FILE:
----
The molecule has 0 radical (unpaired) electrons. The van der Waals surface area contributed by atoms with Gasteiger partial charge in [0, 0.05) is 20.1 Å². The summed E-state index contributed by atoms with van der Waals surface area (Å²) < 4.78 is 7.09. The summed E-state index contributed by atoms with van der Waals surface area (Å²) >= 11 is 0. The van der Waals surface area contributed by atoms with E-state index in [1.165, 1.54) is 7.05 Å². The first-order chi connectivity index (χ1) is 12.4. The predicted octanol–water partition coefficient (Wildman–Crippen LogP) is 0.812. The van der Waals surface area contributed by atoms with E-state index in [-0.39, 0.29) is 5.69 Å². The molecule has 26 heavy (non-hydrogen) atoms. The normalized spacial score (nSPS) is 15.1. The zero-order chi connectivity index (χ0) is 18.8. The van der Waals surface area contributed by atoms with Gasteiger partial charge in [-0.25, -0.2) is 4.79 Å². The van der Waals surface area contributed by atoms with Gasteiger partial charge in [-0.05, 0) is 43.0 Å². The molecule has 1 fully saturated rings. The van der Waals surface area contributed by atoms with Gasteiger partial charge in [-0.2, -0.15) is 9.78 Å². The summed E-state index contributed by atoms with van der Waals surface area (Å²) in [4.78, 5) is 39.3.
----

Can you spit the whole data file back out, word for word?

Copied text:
The molecule has 0 radical (unpaired) electrons. The van der Waals surface area contributed by atoms with Gasteiger partial charge in [0, 0.05) is 20.1 Å². The summed E-state index contributed by atoms with van der Waals surface area (Å²) < 4.78 is 7.09. The summed E-state index contributed by atoms with van der Waals surface area (Å²) >= 11 is 0. The van der Waals surface area contributed by atoms with E-state index in [1.165, 1.54) is 7.05 Å². The first-order chi connectivity index (χ1) is 12.4. The predicted octanol–water partition coefficient (Wildman–Crippen LogP) is 0.812. The van der Waals surface area contributed by atoms with E-state index in [-0.39, 0.29) is 5.69 Å². The molecule has 26 heavy (non-hydrogen) atoms. The normalized spacial score (nSPS) is 15.1. The zero-order chi connectivity index (χ0) is 18.8. The van der Waals surface area contributed by atoms with Gasteiger partial charge in [-0.25, -0.2) is 4.79 Å². The van der Waals surface area contributed by atoms with Gasteiger partial charge in [-0.05, 0) is 43.0 Å². The molecule has 1 fully saturated rings. The van der Waals surface area contributed by atoms with Gasteiger partial charge in [-0.2, -0.15) is 9.78 Å². The summed E-state index contributed by atoms with van der Waals surface area (Å²) in [4.78, 5) is 39.3.